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Posted: 9/18/2001 12:21:14 PM EDT
Acclaimed Anti-Gun 'History' a Fraud? Phil Brennan, NewsMax.com Tuesday, Sept. 18, 2001 Frenzied anti-self-defense zealots hailed his book as proof that colonial Americans owned few guns and that the idea of a nation of well-armed citizens was a myth, and he won a prestigious award for his rooting out the truth about guns in early America. But new research indicates that in many instances historian Michael A. Bellesiles simply twisted the facts to fit his own agenda. In a blockbuster expose published in the Boston Globe last week, much of Bellesiles' book ''Arming America: The Origins of a National Gun Culture'' was called into question. According to Bellesiles he examined more than 11,000 probate records of more than 1,200 counties, counting the number of guns listed in probate inventories. He wrote that he learned that between 1765 and 1821, no more than 17 percent of the inventories listed guns. He claimed that the rate of gun ownership was even lower in the 1760-1795 period - a mere 14 percent, he said. "[O]ver half of these guns were listed as broken or otherwise defective,'' he wrote. Citing shocking examples of the author's apparent misuse of historical documents, the liberal Globe charged that records the newspaper examined "suggest a disturbing pattern of misuse of data by Bellesiles in his book and in an article defending his thesis which he published on his Web site." The paper reported that Bellesiles's most adamant critic, Northwestern University law professor James Lindgren, would present evidence that Bellesiles may have stretched or distorted the historical record in trying to prove his claim. The Globe said it has "reviewed substantial portions of records Lindgren will cite: 18th-century probate records in Vermont and Rhode Island. The Globe has also checked into Bellesiles's claim to have studied certain records in San Francisco, records county officials say were destroyed by fire in 1906. "In each case, the records appear to support Lindgren's accusation and suggest a disturbing pattern of misuse of data by Bellesiles in his book and in an article defending his thesis which he published on his Web site." In his book Bellesiles claimed that historical records allegedly showed ''gun ownership was exceptional in the seventeenth, eighteenth, and early nineteenth century, even on the frontier ... The gun culture grew with the gun industry.'' The book drew immediate criticism, not only from advocates of gun ownership such as the NRA, but from academics as well. Said Bentley College historian Joyce Malcolm, an expert on the Second Amendment: ''The more I looked at it, the more disturbed I became. All historians can make mistakes and differ on interpretation, but in his case it's not just interpretation, or one or two points, but matters of fact and repeatedly.'' According to the Globe, Lindgren, a specialist in probate law and statistical analysis who says he is a gun control advocate, became suspicious of Bellesiles's findings early on and began posting his objections on history discussion sites. He looked over some of Bellesiles's sources and eventually wrote the academic paper, ''Counting Guns in Early America,'' which he was to present at Harvard and later at other institutions, the Globe reported.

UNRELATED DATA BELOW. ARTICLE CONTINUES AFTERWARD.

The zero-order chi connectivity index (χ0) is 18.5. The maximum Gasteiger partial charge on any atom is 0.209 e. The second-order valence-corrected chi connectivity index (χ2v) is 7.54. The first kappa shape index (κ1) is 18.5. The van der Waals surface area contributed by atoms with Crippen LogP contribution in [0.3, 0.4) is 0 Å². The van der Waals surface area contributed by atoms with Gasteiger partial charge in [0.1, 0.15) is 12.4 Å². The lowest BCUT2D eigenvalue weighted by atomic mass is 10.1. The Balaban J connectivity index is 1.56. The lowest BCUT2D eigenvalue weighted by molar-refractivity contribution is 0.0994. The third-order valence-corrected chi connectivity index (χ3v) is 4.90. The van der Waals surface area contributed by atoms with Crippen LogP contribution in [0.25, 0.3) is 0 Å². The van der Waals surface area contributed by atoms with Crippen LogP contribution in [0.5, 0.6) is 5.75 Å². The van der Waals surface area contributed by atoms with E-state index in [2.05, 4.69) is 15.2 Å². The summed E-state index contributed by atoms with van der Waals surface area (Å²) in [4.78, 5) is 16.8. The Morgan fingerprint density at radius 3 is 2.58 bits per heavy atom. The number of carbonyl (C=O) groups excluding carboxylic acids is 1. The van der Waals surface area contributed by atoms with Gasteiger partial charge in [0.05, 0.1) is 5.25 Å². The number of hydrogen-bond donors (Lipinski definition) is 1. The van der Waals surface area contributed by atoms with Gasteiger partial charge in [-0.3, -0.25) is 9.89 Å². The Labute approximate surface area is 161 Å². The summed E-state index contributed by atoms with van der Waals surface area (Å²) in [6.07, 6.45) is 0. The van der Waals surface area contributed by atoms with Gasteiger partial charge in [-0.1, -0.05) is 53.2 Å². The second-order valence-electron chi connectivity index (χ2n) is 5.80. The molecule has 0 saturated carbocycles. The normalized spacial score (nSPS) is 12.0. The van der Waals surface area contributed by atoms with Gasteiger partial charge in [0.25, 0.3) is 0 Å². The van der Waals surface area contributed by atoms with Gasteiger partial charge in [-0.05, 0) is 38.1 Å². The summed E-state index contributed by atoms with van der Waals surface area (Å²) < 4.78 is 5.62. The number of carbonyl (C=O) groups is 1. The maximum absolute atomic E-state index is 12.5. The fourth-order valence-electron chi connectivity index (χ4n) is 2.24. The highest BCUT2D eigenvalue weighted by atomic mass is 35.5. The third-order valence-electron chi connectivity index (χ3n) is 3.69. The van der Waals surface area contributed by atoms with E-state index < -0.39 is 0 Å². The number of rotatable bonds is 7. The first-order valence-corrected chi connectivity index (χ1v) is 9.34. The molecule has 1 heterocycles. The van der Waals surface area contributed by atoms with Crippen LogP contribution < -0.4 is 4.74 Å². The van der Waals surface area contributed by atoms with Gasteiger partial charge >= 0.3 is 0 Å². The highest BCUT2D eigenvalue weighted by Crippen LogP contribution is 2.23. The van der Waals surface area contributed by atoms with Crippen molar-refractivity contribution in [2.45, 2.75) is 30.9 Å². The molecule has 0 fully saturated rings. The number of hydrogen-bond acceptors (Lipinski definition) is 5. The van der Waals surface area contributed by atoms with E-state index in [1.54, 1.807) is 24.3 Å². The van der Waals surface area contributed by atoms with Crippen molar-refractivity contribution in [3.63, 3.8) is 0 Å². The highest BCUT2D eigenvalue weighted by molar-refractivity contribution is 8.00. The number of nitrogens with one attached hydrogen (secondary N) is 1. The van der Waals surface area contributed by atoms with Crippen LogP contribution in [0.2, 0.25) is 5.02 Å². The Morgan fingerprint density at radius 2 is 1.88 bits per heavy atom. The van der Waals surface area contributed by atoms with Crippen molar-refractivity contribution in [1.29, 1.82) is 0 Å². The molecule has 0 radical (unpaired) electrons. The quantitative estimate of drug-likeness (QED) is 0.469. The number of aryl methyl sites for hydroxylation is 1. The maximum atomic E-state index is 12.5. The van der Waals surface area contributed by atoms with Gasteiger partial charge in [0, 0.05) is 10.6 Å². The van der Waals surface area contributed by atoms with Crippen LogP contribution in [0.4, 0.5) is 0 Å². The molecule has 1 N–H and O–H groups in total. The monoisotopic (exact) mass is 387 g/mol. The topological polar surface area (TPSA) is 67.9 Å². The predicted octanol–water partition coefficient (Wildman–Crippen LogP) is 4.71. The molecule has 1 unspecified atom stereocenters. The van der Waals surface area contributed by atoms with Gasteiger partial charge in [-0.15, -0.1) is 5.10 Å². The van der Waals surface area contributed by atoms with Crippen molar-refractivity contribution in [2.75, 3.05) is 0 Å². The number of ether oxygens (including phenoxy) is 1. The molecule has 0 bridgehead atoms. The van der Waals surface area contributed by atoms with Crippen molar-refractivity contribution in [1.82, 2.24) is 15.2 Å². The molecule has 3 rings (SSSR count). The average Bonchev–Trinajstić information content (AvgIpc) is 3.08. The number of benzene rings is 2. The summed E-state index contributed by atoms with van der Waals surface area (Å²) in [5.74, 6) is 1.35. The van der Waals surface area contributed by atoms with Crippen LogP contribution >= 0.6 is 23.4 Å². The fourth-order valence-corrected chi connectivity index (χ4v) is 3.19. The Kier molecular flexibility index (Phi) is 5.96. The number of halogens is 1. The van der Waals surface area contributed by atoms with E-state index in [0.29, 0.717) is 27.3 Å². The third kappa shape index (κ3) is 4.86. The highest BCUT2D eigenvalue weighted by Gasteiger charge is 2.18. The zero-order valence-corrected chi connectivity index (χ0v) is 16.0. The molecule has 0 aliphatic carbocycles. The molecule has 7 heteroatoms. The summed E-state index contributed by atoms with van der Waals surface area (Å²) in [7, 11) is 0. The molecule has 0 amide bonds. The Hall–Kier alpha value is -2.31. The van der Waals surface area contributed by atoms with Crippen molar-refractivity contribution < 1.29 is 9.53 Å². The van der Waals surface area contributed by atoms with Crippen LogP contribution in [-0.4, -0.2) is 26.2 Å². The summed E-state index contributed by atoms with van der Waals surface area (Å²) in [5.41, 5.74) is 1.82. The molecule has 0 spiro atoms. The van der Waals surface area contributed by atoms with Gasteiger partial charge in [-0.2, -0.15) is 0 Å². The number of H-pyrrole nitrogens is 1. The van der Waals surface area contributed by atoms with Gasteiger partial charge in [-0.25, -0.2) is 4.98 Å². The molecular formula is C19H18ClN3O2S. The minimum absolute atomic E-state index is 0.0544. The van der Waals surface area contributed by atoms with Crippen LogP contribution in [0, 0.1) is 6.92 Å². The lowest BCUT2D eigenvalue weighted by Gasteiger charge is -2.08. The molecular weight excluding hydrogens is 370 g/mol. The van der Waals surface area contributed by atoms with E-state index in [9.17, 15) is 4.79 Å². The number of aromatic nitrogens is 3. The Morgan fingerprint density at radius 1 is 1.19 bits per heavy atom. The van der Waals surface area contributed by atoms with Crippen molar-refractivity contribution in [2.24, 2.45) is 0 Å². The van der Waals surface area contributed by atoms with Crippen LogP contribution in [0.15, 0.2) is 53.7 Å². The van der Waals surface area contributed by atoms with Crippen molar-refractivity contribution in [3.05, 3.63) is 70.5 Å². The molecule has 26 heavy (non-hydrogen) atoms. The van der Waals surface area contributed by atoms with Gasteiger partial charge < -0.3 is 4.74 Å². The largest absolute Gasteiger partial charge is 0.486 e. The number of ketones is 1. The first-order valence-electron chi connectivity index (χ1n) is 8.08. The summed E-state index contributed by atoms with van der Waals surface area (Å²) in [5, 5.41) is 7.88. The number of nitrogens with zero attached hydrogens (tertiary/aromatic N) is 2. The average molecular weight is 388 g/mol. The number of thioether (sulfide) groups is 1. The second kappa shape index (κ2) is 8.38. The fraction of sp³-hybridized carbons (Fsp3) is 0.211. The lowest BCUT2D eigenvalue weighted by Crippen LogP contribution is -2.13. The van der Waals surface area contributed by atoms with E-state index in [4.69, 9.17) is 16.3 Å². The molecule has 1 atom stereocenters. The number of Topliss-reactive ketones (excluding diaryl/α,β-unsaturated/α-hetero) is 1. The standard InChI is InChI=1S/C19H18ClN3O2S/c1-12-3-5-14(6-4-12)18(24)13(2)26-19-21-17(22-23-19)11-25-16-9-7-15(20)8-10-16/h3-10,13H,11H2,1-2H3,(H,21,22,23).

Link Posted: 9/18/2001 12:22:00 PM EDT
(continued) "The paper argues, among other things, that Bellesiles's data are grossly in error and that some of his conclusions are mathematically impossible. Lindgren also says that when he contacted Bellesiles, trying to get him to produce the details of his research, Bellesiles was unable to do so. ''In virtually every part of the book examined in detail,'' Lindgren told the Globe, ''there are problems ... An enormous number of people have become cautious. It's clear that this book is impressive to legal and social historians who do not check the background. Law professors and quantitative historians have been suspicious about the book since its release.'' The Globe cited shocking examples its investigation unearthed, also noting that serious questions have also been raised about an article Bellesiles posted on his Web site called ''Men with Guns,'' which seeks to buttress the findings of his book. In it, Bellesiles discusses some Vermont probate files that list gun ownership. Lindgren alleges that Bellesiles's list misrepresents the content of the originals. A Globe examination last week of original records in the Rutland, Vt., probate court for the 1770s and '80s shows that Lindgren is apparently correct. Six of many similar examples: Bellesiles version: ''Cotton Fletcher, broken gun 6s [six shillings]" The original: '' a gun @ 6 shillings.'' Bellesiles: ''Isaac Cushman, old gun 12 s.'' The original: ''one gun barrel and stock, 12 s.'' Bellesiles: ''Samuel Crippin, old gun 10 s.'' The original: ''one gun @ 10 s.'' Bellesiles: ''Asher Culver, 2 old guns.'' The original: ''firearm.'' Bellesiles: ''Jonathan Mayo, broken gun 6 s.'' The original: ''1 lb. gunpowder 6 s., 3 lbs leads 3 s.'' Bellesiles: ''Abel Moulton, 5 muskets, some old, two [pounds], 8 s.'' The original: ''Fire Arms, 2 [pounds] 8 s.'' When asked by the Globe about the discrepancies, Bellesiles said he was mystified. ''I don't know. I am very upset about that. It's a mystery to me. I might have looked at a different record book. It's an egregious error on my part.'' But he told the Globe that he stood by his research. Others question its validity. ''There are many questions raised about his use of probate records and other materials,'' Brandeis historian David Hackett Fischer, an authority on early America, told the Globe. ''They are very serious criticisms. It cuts to the very foundation of what he reports, and convincing answers are not coming from him.''
Link Posted: 9/18/2001 3:20:30 PM EDT
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